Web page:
kop2_a13_e-01.jpg (4132 bytes)The game is divided into four modes: Career, Slugfest, Exhibition, and Fantasy Fights. Career and Slugfest will likely occupy most of your time. In Career Mode you create a player from scratch and vie for the title. You start by choosing a gym, a trainer, and a cutman. Each city and trainer have their own characteristics that aid the creation of your boxer. Choosing LA as your hometown, for example, will give you a bonus in speed and stamina. You must choose a weight class and a fighting style. Each of the three fighting styles (Boxer, Slugger, and Freestyle) is unique, and will take getting used to. You also set the attribute levels for your boxer, consisting of Power, Speed, Stamina, Chin, Heart, and Cuts. Each aids your boxer in a certain way, and when one is lacking, you feel it. The look of your character is created from a choice of skins. Beyond that you can pick tattoos, boxing colors, taunts, stance, etc. There are more options for customization, but you get the point.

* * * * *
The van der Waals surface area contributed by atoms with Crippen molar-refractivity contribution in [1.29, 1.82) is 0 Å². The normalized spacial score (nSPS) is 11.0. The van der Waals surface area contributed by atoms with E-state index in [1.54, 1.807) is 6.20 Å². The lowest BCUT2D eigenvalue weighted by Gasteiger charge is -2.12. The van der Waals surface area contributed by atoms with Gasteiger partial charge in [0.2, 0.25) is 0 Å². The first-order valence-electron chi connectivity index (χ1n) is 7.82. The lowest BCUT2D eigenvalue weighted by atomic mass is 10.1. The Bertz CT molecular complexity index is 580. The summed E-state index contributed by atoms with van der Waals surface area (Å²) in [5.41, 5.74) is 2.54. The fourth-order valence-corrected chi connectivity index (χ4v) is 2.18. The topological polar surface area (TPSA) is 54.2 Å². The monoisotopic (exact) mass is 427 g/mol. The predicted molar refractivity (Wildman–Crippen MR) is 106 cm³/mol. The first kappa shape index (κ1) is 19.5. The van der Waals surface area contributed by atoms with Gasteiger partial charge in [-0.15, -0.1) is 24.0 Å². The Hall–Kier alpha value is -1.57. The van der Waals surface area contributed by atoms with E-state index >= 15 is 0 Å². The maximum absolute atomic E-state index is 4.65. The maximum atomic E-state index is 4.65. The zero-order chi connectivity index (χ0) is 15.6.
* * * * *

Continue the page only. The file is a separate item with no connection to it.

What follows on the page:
kop2_a13_f-01.jpg (4244 bytes)Once you have your character, you can train or get into the ring. Training throughout the game will allow you to raise your attribute levels. The training here is much better than in other games in that you actually work your way through moves, combos, and defenses using a heavy bag or a computer opponent, rather than pounding buttons to make your boxer jump rope. Yes, this is the sim of all sims, but it is not as intimidating as it may sound. The menus are clear and intuitive, and it won’t be long before you are able to set goals to improve your personal strengths and weaknesses. Slugfest Mode, then, is the instant gratification mode. Pick your boxers and go. But it is more than that because they have taken out the stamina bar and all of the rules—you are a fighter of infinite strength, and everything is legal. Now that’s fun. Exhibition is another quick fight mode, but has the stamina bar and rules intact. Fantasy Fights allows you a to choose from some prearranged favorites, such as Jack Dempsey vs. Joe Frasier, or Oscar de la Hoya vs. Fernando Vargas. There are then options for adjusting gameplay, like whether or not you want to include three knockdown TKO’s or flash knockdowns. The latter are knockdowns from key punches that have nothing to do with health or stamina, and are costly and unpredictable. I had a lot more fun with this option set to "no."